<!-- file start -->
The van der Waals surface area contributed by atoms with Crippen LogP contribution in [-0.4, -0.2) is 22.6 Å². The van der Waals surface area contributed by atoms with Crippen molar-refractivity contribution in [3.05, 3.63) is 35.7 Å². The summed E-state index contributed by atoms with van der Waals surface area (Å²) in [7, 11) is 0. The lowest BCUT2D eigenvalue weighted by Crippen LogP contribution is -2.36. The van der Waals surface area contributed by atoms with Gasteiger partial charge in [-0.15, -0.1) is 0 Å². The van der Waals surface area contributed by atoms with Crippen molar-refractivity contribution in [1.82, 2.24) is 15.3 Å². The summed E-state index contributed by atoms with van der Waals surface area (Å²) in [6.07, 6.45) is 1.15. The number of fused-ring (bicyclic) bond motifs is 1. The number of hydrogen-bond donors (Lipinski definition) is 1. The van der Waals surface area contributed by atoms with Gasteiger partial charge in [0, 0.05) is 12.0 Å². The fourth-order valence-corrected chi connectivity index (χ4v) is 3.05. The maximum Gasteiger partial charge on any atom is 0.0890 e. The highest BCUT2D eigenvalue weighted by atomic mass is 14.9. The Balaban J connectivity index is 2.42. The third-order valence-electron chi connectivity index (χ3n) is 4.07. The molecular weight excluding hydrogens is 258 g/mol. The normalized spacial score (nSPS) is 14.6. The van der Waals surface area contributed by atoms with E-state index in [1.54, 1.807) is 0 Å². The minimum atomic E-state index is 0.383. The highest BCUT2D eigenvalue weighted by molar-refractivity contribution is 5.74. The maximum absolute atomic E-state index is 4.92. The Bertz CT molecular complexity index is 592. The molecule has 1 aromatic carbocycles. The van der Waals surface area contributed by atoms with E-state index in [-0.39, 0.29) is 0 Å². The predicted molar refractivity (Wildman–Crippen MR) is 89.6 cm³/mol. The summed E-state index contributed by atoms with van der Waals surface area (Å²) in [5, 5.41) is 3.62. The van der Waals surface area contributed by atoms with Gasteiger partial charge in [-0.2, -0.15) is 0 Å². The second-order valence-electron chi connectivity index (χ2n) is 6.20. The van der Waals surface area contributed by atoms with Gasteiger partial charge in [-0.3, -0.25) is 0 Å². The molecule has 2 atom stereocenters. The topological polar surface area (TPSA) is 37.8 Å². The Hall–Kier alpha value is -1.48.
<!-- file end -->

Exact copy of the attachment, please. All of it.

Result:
The van der Waals surface area contributed by atoms with Crippen LogP contribution in [-0.4, -0.2) is 22.6 Å². The van der Waals surface area contributed by atoms with Crippen molar-refractivity contribution in [3.05, 3.63) is 35.7 Å². The summed E-state index contributed by atoms with van der Waals surface area (Å²) in [7, 11) is 0. The lowest BCUT2D eigenvalue weighted by Crippen LogP contribution is -2.36. The van der Waals surface area contributed by atoms with Gasteiger partial charge in [-0.15, -0.1) is 0 Å². The van der Waals surface area contributed by atoms with Crippen molar-refractivity contribution in [1.82, 2.24) is 15.3 Å². The summed E-state index contributed by atoms with van der Waals surface area (Å²) in [6.07, 6.45) is 1.15. The number of fused-ring (bicyclic) bond motifs is 1. The number of hydrogen-bond donors (Lipinski definition) is 1. The van der Waals surface area contributed by atoms with Gasteiger partial charge in [0, 0.05) is 12.0 Å². The fourth-order valence-corrected chi connectivity index (χ4v) is 3.05. The maximum Gasteiger partial charge on any atom is 0.0890 e. The highest BCUT2D eigenvalue weighted by atomic mass is 14.9. The Balaban J connectivity index is 2.42. The third-order valence-electron chi connectivity index (χ3n) is 4.07. The molecular weight excluding hydrogens is 258 g/mol. The normalized spacial score (nSPS) is 14.6. The van der Waals surface area contributed by atoms with E-state index in [1.54, 1.807) is 0 Å². The minimum atomic E-state index is 0.383. The highest BCUT2D eigenvalue weighted by molar-refractivity contribution is 5.74. The maximum absolute atomic E-state index is 4.92. The Bertz CT molecular complexity index is 592. The molecule has 1 aromatic carbocycles. The van der Waals surface area contributed by atoms with E-state index in [-0.39, 0.29) is 0 Å². The predicted molar refractivity (Wildman–Crippen MR) is 89.6 cm³/mol. The summed E-state index contributed by atoms with van der Waals surface area (Å²) in [5, 5.41) is 3.62. The van der Waals surface area contributed by atoms with Gasteiger partial charge in [-0.2, -0.15) is 0 Å². The second-order valence-electron chi connectivity index (χ2n) is 6.20. The van der Waals surface area contributed by atoms with Gasteiger partial charge in [-0.3, -0.25) is 0 Å². The molecule has 2 atom stereocenters. The topological polar surface area (TPSA) is 37.8 Å². The Hall–Kier alpha value is -1.48.